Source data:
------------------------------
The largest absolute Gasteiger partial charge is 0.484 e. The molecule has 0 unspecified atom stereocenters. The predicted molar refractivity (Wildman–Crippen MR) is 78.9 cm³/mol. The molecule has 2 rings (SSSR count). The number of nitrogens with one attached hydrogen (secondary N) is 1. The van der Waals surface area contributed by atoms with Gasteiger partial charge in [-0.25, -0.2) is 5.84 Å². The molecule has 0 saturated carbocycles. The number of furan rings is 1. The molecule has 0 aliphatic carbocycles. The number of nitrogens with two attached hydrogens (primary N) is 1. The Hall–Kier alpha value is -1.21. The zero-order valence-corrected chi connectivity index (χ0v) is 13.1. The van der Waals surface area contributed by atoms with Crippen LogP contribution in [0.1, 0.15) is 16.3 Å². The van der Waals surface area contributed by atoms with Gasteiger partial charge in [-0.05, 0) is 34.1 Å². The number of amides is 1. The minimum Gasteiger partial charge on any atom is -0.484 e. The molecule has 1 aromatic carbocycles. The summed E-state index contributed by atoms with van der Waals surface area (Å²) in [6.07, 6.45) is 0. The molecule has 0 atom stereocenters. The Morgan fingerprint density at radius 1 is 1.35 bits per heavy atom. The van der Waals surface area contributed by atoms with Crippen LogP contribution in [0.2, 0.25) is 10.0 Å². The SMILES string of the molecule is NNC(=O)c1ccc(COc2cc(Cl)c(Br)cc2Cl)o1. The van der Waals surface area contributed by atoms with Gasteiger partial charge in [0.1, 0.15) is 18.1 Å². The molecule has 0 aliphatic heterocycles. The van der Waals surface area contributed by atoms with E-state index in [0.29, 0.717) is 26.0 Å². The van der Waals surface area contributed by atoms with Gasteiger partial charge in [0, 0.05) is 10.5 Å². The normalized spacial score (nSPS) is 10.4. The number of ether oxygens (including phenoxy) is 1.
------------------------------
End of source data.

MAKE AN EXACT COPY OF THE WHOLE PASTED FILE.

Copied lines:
The largest absolute Gasteiger partial charge is 0.484 e. The molecule has 0 unspecified atom stereocenters. The predicted molar refractivity (Wildman–Crippen MR) is 78.9 cm³/mol. The molecule has 2 rings (SSSR count). The number of nitrogens with one attached hydrogen (secondary N) is 1. The van der Waals surface area contributed by atoms with Gasteiger partial charge in [-0.25, -0.2) is 5.84 Å². The molecule has 0 saturated carbocycles. The number of furan rings is 1. The molecule has 0 aliphatic carbocycles. The number of nitrogens with two attached hydrogens (primary N) is 1. The Hall–Kier alpha value is -1.21. The zero-order valence-corrected chi connectivity index (χ0v) is 13.1. The van der Waals surface area contributed by atoms with Crippen LogP contribution in [0.1, 0.15) is 16.3 Å². The van der Waals surface area contributed by atoms with Gasteiger partial charge in [-0.05, 0) is 34.1 Å². The number of amides is 1. The minimum Gasteiger partial charge on any atom is -0.484 e. The molecule has 1 aromatic carbocycles. The summed E-state index contributed by atoms with van der Waals surface area (Å²) in [6.07, 6.45) is 0. The molecule has 0 atom stereocenters. The Morgan fingerprint density at radius 1 is 1.35 bits per heavy atom. The van der Waals surface area contributed by atoms with Crippen LogP contribution in [0.2, 0.25) is 10.0 Å². The SMILES string of the molecule is NNC(=O)c1ccc(COc2cc(Cl)c(Br)cc2Cl)o1. The van der Waals surface area contributed by atoms with Gasteiger partial charge in [0.1, 0.15) is 18.1 Å². The molecule has 0 aliphatic heterocycles. The van der Waals surface area contributed by atoms with E-state index in [0.29, 0.717) is 26.0 Å². The van der Waals surface area contributed by atoms with Gasteiger partial charge in [0, 0.05) is 10.5 Å². The normalized spacial score (nSPS) is 10.4. The number of ether oxygens (including phenoxy) is 1.